I’ve been trying to find out from artists how they ‘balance art and business’ do you have any tips or thoughts on this?
Artists can’t really win that one decisively. If you’ve no USP or strategy then you’ll get nowhere. A lot of people (including artists) seem to think artists actually should be martyrs and starve unknown in an attic, because apparently being a loser and a failure is cool, and being an artist isn’t a proper occupation anyway. Hey, why don’t you OD or kill yourself as well? It’s cool when artists do that. But then if an artist becomes successful or even just talks about getting paid or the (monetary or intangible) value and change their work can bring to other people, they’re castigated as sell outs, or greedy and mercenary, or derided sneeringly as “community artists” as if they’re somehow less pure, less arty for talking about transactions they didn’t just make up because they actually exist and are necessary. Many artists and lecturers at art colleges are vehement in their suppression of pragmatic talk about being an artist because apparently in some way it sullies the purity of nobody caring about or understanding your art. After one visiting lecture I did for an art course, the head of department said privately to me, “I don’t tell them any of that stuff [i.e. the reality]. It would just scare them.” No wonder so many new artists feel clueless and powerless. If you persist in making work that defies current trends and the requirements of the auctioneers, you’re an Outsider Artist, i.e. either tacitly or overtly labelled as mentally ill because obviously you must be if you don’t comply with Zombie Abstraction or Ganderesque Conceptualism or whatever else is flavour of the month with the twelve critics and six curators who decide these things. Why can’t you just make the same art work as everybody else, even though the art world also fetishes individuality and the unique physical object for sale? Artists simply cannot win, at least not in the current paradigm.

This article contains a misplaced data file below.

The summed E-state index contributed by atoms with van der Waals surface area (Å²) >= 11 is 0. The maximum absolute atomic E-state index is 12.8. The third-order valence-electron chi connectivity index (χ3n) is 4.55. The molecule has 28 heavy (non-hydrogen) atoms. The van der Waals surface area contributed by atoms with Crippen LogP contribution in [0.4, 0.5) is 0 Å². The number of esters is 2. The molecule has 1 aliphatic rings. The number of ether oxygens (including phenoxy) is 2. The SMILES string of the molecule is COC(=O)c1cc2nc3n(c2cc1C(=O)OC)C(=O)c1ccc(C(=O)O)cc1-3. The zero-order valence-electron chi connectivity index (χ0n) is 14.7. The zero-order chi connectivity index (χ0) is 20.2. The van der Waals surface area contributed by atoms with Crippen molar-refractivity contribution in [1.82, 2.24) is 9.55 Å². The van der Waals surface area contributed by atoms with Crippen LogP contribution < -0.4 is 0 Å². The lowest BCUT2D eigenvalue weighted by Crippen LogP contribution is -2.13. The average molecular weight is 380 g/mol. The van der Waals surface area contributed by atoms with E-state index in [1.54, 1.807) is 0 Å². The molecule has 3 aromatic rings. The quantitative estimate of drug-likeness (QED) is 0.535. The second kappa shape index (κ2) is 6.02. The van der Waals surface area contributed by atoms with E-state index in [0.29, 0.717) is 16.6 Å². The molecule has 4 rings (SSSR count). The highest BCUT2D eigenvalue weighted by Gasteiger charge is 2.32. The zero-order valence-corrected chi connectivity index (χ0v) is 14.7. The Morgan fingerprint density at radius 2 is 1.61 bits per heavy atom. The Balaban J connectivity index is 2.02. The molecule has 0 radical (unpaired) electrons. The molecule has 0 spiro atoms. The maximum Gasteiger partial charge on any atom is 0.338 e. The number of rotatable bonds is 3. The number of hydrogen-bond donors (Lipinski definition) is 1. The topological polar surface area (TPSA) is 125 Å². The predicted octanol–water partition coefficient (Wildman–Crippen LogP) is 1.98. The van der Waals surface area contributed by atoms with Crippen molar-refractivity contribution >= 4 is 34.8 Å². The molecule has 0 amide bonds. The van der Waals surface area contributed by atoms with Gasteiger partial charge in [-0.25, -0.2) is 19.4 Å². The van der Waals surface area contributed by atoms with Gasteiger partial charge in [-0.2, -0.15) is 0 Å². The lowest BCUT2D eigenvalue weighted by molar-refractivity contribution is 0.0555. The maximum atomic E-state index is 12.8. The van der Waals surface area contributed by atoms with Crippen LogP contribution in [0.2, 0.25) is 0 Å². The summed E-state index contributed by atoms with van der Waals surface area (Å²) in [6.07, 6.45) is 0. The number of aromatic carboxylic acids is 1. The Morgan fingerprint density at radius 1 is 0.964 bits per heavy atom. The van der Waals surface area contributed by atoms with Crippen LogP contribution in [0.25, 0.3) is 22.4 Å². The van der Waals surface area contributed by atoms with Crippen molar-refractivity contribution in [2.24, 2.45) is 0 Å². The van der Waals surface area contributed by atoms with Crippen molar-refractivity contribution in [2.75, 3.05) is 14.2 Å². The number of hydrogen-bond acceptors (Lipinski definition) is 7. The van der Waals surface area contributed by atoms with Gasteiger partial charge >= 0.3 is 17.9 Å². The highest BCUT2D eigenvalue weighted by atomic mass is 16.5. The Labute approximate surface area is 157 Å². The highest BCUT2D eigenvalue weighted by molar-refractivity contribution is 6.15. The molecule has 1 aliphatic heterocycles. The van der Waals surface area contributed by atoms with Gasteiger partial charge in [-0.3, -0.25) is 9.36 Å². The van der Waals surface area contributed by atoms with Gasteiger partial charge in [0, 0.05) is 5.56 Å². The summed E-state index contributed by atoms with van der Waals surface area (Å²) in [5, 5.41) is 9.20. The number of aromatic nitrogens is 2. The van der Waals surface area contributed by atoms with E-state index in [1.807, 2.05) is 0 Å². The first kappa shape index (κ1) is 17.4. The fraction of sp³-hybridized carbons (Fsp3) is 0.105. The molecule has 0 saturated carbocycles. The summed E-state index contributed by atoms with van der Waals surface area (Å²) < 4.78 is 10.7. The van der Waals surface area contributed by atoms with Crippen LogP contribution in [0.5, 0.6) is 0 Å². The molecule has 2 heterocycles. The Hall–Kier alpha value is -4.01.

Read Alistair Gentrie’s blogs here:
About Shona Macpherson
Shona MacPherson studied in Newcastle UK, and is currently based in London. She took part in two residencies, one in rural Finland and one in Iceland. These both fuelled investigations into the way human’s relate to landscape and wilderness. She is interested in how the idea of nature is often a culturally created concept, and her work is inspired by writers such as Robert McFarlane and Ralph Waldo Emerson.
Originally published at themonoclecat.com on September 16, 2015.